Thursday, 29 November 2018

Wintertime in Chinatown

The EU is likely to implement the abolishing of shifting the clocks twice a year. This is a good idea. Irish Dept Justice is asking for a votes on whether to go with GMT, what they call Wintertime, or Summertime. In Wintertime the sun is highest at Noon, in the natural way ordained by the gods, Summertime is a trick-about nonsense that wrecks people's bioclocks and causes deaths. Actually it's the change that kills, but Wintertime is still better.  Please tell them. you have till St Andrew's Day = tomorrow.

Meanwhile back in the PRC. . .
Five years ago I confessed to being pathetically ignorant about the geography of China. I could name more cities in Finland [pop 5.5 million] than in China [pop 1390 million]. We have a final year student who has been in The Institute for the last 3.5 years - since I had him for math classes in 2015. He has some sort of diplomatic connexion or his father a professor back home: I haven't enquired too closely. Then at the beginning of this, final, year a young woman was parachuted in from the PRC to complete her education in Ireland. I have the two of them for one lab class. I think that she's quite lonely, a long way from home, with her peer group a bit cliquey and her English isn't great, which doesn't help. I make a point of being kind to her because I was in a similar position when I went abroad for Graduate School in Boston. If she needs help with practicalities, she inevitably asks her compatriot. I earwigged them chatting in Chinese [Mandarin, although I wouldn't know that] last week and I asked if they spoke the same language at home. The answer was a qualified yes: the woman comes from 陕西省 shaanxi shensi and she speaks Zhongyuan Mandarin. The chap is from山东省 Shandong and uses Jiaoliao Mandarin at home. Both are 'Mandarin' and more or less mutually intelligible but I think they speak standard Beijing school Chinese in Ireland.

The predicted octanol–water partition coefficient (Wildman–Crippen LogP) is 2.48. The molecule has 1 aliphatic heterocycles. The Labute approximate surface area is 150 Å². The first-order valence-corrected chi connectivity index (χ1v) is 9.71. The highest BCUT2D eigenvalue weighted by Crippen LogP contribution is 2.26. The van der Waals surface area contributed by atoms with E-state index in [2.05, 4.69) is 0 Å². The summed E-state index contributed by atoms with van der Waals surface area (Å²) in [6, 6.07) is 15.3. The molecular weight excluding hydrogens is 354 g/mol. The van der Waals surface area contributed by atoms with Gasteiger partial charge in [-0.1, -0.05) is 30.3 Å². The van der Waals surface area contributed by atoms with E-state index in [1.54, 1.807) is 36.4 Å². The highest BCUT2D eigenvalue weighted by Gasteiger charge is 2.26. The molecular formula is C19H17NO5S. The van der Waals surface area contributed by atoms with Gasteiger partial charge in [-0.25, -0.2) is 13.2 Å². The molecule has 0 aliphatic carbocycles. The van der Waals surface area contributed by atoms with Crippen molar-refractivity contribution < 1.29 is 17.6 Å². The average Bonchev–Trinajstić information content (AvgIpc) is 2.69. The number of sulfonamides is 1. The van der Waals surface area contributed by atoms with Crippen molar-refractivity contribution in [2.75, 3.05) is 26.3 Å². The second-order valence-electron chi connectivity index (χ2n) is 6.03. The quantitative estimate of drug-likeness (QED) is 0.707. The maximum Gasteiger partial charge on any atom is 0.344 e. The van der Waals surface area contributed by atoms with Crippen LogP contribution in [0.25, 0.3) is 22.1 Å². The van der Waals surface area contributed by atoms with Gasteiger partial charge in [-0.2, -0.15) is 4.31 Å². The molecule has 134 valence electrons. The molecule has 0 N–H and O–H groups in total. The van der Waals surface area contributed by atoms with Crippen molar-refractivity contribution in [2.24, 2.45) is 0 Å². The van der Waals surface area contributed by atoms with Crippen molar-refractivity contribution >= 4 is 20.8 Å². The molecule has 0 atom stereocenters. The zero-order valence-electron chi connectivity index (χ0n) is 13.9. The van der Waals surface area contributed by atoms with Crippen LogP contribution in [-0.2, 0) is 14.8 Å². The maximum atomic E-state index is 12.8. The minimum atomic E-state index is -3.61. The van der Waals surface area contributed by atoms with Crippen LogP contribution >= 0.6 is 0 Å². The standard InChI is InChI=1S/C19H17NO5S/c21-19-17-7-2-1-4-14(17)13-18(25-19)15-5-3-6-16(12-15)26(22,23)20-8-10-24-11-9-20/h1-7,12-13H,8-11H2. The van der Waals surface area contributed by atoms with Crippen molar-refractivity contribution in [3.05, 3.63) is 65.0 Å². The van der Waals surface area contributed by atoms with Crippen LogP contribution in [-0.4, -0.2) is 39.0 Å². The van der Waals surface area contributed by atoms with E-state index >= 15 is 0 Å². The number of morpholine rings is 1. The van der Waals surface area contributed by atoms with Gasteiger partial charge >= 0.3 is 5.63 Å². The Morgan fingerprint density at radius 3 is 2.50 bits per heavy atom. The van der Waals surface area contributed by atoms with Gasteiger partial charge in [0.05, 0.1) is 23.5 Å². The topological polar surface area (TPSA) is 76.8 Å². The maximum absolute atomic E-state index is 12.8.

Next question was "How far apart are your two home cities?". Each had a different, and rather enigmatic answer:
"27 hours on a train"
"About half a Europe"
Distance 临沂 to 西安 is about 950km. That is about the distance from Brussels to Bratislava which is about half the distance from Brussels to Bucharest. So half-a-Europe is okay if you exclude Russia from Europe. I was talking about this with a young friend from India and she said traintime-as-distance is very common where she comes from as well. And she was equally crap as myself for naming cities in the PRC. The five red dots are 'direct controlled municipalities' and all in the top ten biggest cities. I bet you couldn't name any of the other five biggest cities, all of which hold more than 7 million inhabitants.

You want to be a little careful with your ears and the various options for transliterating the sound of Chinese names into the Roman alphabet. It turns out that there are two adjacent provinces in NE Central China [see map R]:
陕西省 Shaanxi and
山西省 Shanxi and for comparison
山东省 Shandong
Notice that they all terminate with 省 which must mean 'City'. The Shan 山 in Shanxi is that same as the Shan 山 in Shandong and the 西 is -xi in both Shaanxi and Shanxi.
陕西 means Shan Pass, West of
山东 means Mountain, East of
山西 means Mountain, West of
all very logical. Just be careful when getting on the train to Shaaaaanxi; you might finish up 200km from where you want to be.

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